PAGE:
The J. Clark Salyer Wetland Management District was formed to manage Waterfowl Production Areas. Established to protect and restore waterfowl habitat, nearly 95 percent of waterfowl production areas in the United States are located in the Prairie Pothole Region of North and South Dakota, Minnesota, Montana, and Iowa.
Each unit of the National Wildlife Refuge System is established to serve a statutory purpose that targets the conservation of native species dependent on its lands and waters. All activities on those acres are reviewed for compatibility with this statutory purpose. Waterfowl Production Areas protect waterfowl habitat for migratory birds and resident wildlife.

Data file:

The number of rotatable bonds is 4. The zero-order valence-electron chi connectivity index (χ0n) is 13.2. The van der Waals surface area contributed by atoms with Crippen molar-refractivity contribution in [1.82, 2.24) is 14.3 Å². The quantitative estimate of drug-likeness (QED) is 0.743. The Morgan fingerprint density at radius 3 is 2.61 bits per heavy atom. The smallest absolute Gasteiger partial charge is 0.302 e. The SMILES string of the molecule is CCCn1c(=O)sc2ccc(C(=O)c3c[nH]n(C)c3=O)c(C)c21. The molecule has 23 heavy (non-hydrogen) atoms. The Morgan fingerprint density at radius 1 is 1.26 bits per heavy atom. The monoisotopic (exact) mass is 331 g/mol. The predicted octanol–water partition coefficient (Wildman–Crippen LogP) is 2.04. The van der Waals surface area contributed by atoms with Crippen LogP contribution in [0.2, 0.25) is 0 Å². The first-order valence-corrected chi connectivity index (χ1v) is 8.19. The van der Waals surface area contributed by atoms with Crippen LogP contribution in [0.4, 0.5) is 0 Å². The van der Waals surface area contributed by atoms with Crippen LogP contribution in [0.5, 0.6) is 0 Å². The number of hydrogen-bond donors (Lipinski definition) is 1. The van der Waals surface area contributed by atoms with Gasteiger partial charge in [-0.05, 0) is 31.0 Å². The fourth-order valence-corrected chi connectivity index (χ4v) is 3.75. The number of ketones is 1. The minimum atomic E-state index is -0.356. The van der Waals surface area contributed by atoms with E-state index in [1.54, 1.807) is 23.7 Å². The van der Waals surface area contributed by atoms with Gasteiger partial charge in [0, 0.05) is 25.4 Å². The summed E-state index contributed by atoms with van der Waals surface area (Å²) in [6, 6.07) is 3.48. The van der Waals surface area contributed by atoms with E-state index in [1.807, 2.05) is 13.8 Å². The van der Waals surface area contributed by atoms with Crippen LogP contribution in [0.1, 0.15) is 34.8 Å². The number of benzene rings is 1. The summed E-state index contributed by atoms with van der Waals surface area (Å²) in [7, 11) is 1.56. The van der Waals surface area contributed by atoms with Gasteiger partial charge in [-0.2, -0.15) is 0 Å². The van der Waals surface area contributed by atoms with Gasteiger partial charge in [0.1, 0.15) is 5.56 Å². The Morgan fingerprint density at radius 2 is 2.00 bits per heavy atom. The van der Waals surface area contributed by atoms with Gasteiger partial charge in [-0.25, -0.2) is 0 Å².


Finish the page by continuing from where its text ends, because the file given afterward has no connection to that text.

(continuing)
J. Clark Salyer Wetland Management District was named after John Clark Salyer II, the former Chief of the Division of Wildlife Refuges for the Bureau of Biological Survey from 1934 to 1961. Salyer is known as the "Father of the National Wildlife Refuge System." Under his direction, the Refuge System rose in acreage from 1.5 million acres in the mid-1930's to nearly 29 million acres upon his retirement.